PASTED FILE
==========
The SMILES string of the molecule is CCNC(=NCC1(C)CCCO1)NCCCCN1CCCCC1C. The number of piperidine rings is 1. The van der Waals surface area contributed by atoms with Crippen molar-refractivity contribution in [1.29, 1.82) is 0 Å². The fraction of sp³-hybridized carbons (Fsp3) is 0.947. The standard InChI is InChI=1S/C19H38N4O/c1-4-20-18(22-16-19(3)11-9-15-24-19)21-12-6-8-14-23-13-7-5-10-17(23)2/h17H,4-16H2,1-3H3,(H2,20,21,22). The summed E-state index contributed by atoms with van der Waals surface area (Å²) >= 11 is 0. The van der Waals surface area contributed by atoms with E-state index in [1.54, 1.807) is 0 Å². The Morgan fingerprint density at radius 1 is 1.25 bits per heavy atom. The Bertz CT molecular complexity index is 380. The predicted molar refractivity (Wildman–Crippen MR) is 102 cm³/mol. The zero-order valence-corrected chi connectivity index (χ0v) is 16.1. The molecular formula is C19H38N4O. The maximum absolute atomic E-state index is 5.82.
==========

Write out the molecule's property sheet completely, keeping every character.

The SMILES string of the molecule is CCNC(=NCC1(C)CCCO1)NCCCCN1CCCCC1C. The number of piperidine rings is 1. The van der Waals surface area contributed by atoms with Crippen molar-refractivity contribution in [1.29, 1.82) is 0 Å². The fraction of sp³-hybridized carbons (Fsp3) is 0.947. The standard InChI is InChI=1S/C19H38N4O/c1-4-20-18(22-16-19(3)11-9-15-24-19)21-12-6-8-14-23-13-7-5-10-17(23)2/h17H,4-16H2,1-3H3,(H2,20,21,22). The summed E-state index contributed by atoms with van der Waals surface area (Å²) >= 11 is 0. The van der Waals surface area contributed by atoms with E-state index in [1.54, 1.807) is 0 Å². The Morgan fingerprint density at radius 1 is 1.25 bits per heavy atom. The Bertz CT molecular complexity index is 380. The predicted molar refractivity (Wildman–Crippen MR) is 102 cm³/mol. The zero-order valence-corrected chi connectivity index (χ0v) is 16.1. The molecular formula is C19H38N4O. The maximum absolute atomic E-state index is 5.82.